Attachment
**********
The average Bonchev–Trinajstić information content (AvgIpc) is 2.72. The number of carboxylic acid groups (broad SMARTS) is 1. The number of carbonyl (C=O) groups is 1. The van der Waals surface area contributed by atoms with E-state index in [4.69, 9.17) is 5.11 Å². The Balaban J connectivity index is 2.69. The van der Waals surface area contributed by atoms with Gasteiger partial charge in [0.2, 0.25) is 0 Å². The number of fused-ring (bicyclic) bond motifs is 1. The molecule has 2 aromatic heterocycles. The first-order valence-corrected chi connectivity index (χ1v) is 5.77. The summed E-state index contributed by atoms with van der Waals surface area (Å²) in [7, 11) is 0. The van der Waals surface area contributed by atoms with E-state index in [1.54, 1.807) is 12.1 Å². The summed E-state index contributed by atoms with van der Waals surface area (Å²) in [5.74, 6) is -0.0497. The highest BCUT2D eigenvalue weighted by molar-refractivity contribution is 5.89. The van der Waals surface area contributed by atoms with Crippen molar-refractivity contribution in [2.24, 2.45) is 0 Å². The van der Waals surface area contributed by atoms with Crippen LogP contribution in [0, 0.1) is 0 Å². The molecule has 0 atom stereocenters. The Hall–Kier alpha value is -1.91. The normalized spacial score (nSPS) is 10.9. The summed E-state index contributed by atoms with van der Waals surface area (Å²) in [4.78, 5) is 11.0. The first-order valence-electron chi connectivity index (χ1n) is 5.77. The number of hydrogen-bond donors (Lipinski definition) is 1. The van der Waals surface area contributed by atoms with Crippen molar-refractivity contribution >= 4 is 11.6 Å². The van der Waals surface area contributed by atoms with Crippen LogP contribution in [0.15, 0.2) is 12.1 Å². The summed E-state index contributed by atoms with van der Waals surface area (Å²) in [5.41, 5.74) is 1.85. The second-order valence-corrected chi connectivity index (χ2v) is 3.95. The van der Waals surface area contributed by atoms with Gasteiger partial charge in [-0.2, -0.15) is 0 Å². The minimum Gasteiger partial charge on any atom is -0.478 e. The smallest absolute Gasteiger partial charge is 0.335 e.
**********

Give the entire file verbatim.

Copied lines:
The average Bonchev–Trinajstić information content (AvgIpc) is 2.72. The number of carboxylic acid groups (broad SMARTS) is 1. The number of carbonyl (C=O) groups is 1. The van der Waals surface area contributed by atoms with E-state index in [4.69, 9.17) is 5.11 Å². The Balaban J connectivity index is 2.69. The van der Waals surface area contributed by atoms with Gasteiger partial charge in [0.2, 0.25) is 0 Å². The number of fused-ring (bicyclic) bond motifs is 1. The molecule has 2 aromatic heterocycles. The first-order valence-corrected chi connectivity index (χ1v) is 5.77. The summed E-state index contributed by atoms with van der Waals surface area (Å²) in [7, 11) is 0. The van der Waals surface area contributed by atoms with E-state index in [1.54, 1.807) is 12.1 Å². The summed E-state index contributed by atoms with van der Waals surface area (Å²) in [5.74, 6) is -0.0497. The highest BCUT2D eigenvalue weighted by molar-refractivity contribution is 5.89. The van der Waals surface area contributed by atoms with Crippen molar-refractivity contribution in [2.24, 2.45) is 0 Å². The van der Waals surface area contributed by atoms with Crippen LogP contribution in [0, 0.1) is 0 Å². The molecule has 0 atom stereocenters. The Hall–Kier alpha value is -1.91. The normalized spacial score (nSPS) is 10.9. The summed E-state index contributed by atoms with van der Waals surface area (Å²) in [4.78, 5) is 11.0. The first-order valence-electron chi connectivity index (χ1n) is 5.77. The number of hydrogen-bond donors (Lipinski definition) is 1. The van der Waals surface area contributed by atoms with Crippen molar-refractivity contribution >= 4 is 11.6 Å². The van der Waals surface area contributed by atoms with Crippen LogP contribution in [0.15, 0.2) is 12.1 Å². The summed E-state index contributed by atoms with van der Waals surface area (Å²) in [5.41, 5.74) is 1.85. The second-order valence-corrected chi connectivity index (χ2v) is 3.95. The van der Waals surface area contributed by atoms with Gasteiger partial charge in [-0.2, -0.15) is 0 Å². The minimum Gasteiger partial charge on any atom is -0.478 e. The smallest absolute Gasteiger partial charge is 0.335 e.